How do I get mildew smell/mildew out of paper?
August 13, 2013 12:18 PM   Subscribe

Our firesafe and everything in it smells like mildew. I'm not exactly sure why, I'm not seeing visible signs of mold. But I know a few older documents went in there smelling musty. It's gross, and many of the documents are important stuff that would be difficult/expensive and in some cases impossible to replace. So what can I do?

The papers feel ever so slightly damp. Right now I've hung the papers outside hoping they will air out/dry out. (Of course once I did that, it's looking like scary rain clouds are hovering. I swear it was bright sun when I started.) I'm going to toss the folders, and bleach the inside surface of the fire safe. What else is there? I was reading Lysol does a good job of killing mildew and mold, and was thinking of spraying the individual sheets but I don't know if that's just a terrible idea.

Also, any suggestions for multiple page documents; ones that can't be easily separated? I've placed pieces of normal paper between them for right now. I read you can do this with books that are musty.

I've also tried putting a dryer sheet in there before I tried drying everything out. I had it in there a couple months, but all it did was make the firesafe smell musty AND perfumey.

Going forward, what is the best way to keep everything dry? Desiccation silica packs? Something else? (And where does one find desiccation packs at locals stores? Or is it an internet order thing?)

There wasn't any event that caused everything to get damp, but I think a combination of putting some musty papers in there originally, combined with being in the basement and occasional opening must have meant trapped moisture.
posted by [insert clever name here] to Home & Garden (7 answers total) 2 users marked this as a favorite
 
Silica gel packs can be found here. Locally, I'd hit up the hobby and craft shops.
posted by jquinby at 12:38 PM on August 13, 2013


I was going to suggest Lysol. I lived in Florida and that stuff will take care of it. If you do it, stand away from the paper and mist it. Don't saturate with liquid!

If you can, try using a Damp Rid in the safe, see what that does for a person.
posted by Ruthless Bunny at 12:39 PM on August 13, 2013


Can you use a hair-dryer on them? I would do that until they feel really dry; the normal books as well. You could also take some cotton cloth, place it on top of the documents and dry iron over them with an iron-- with the cloth acting as a barrier between document and iron. The cloth should absorb the moisture. Direct contact with the iron may darken the papers though, so be careful with the heat.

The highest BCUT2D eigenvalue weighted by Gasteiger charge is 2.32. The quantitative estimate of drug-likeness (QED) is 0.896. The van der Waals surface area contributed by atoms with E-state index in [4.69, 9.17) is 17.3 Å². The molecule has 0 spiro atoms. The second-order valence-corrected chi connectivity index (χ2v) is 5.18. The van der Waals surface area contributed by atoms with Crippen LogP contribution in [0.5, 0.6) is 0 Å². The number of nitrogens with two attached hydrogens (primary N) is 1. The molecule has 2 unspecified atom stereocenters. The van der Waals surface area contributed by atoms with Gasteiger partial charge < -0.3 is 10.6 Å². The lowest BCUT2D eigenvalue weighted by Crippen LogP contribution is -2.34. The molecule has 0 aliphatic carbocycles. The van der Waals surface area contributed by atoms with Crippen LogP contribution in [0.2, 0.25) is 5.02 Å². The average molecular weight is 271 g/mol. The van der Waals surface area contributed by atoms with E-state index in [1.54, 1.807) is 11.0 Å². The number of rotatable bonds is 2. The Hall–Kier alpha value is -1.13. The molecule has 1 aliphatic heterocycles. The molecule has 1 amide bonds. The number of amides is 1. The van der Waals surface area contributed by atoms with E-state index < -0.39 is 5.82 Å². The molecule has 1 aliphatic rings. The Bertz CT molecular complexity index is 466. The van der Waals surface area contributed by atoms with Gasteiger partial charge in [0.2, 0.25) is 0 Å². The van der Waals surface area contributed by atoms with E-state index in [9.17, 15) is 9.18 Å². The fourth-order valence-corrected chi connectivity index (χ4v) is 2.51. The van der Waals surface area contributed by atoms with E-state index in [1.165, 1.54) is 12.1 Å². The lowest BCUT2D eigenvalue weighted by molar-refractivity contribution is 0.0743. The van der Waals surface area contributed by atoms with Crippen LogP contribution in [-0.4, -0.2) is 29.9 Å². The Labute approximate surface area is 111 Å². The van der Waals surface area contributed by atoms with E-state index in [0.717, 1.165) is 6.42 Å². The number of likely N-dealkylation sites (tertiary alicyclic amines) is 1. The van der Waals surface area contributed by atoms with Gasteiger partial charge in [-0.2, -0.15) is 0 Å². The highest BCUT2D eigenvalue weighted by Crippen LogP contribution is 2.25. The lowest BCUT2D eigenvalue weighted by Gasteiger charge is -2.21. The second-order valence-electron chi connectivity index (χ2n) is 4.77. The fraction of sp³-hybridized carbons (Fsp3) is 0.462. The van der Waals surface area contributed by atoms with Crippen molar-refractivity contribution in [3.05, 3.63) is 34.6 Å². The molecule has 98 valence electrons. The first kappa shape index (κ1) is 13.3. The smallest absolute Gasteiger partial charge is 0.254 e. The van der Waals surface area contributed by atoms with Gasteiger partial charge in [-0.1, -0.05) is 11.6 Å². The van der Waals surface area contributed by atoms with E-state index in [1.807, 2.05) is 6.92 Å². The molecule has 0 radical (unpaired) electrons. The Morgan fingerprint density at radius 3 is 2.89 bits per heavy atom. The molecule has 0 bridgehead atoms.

For the storage area, I'd put in a lot of silica packs -- they apparently sell silica gel kitty litter; (search for home-made desiccant and you'll get some options) you could use that.

I'd also add some bicarb packs for the existing smell in there too. You could also try sprinkling bicarb on the documents and leaving them for a while, instead of the lysol, but it may damage them. If you're afraid of that, once the papers are really dry, you could store them somewhere with the silica and the open bicarb container and hope the bicarb absorbs the smell in time. Charcoal is supposed to be an odour absorber too-- it might be worth trying a combo of those two.

Good luck.
posted by Dimes at 1:07 PM on August 13, 2013


And for those of you not in the UK, Bicarb is Baking Soda.
posted by Ruthless Bunny at 1:33 PM on August 13, 2013


Kitty litter -- the plain clay stuff, not clumping or deodorizing or anything -- layered over and between sheets does a good job of demoisturizing and destinking, too, we've used it for mildewy and smelly books. Plus, it's dirt cheap, you can get 10-20 pounds for a couple bucks.
posted by AzraelBrown at 1:40 PM on August 13, 2013 [3 favorites]


tripling silica packs for moisture. you might try a block of cedar wood, the type you'd place in a sweater drawer, for smell and mold dissuasion.

if you place the documents an a sunny window with plenty of air circulation that should do the trick for any mold/mildew on the pages themselves. a blow dryer might help beforehand as well.
posted by Conrad-Casserole at 1:57 PM on August 13, 2013


Silca gel is available pretty cheap in bulk at places that sell flower arranging supplies as it's used to dry flowers. If you store your papers in a tub of the stuff for a couple days it'll wick the moisture right out of the paper. You can then line the bottom of your safe with it and it'll continue to keep the contents dry. It can be a bit messy but a plastic Tupperware style container with a bunch of holes punched in the lid or a finely woven sock can stop it from getting everywhere. It may need to be reactivated (low oven for a few hours) occasionally if humidity is the root of your problem.
posted by Mitheral at 2:11 PM on August 13, 2013


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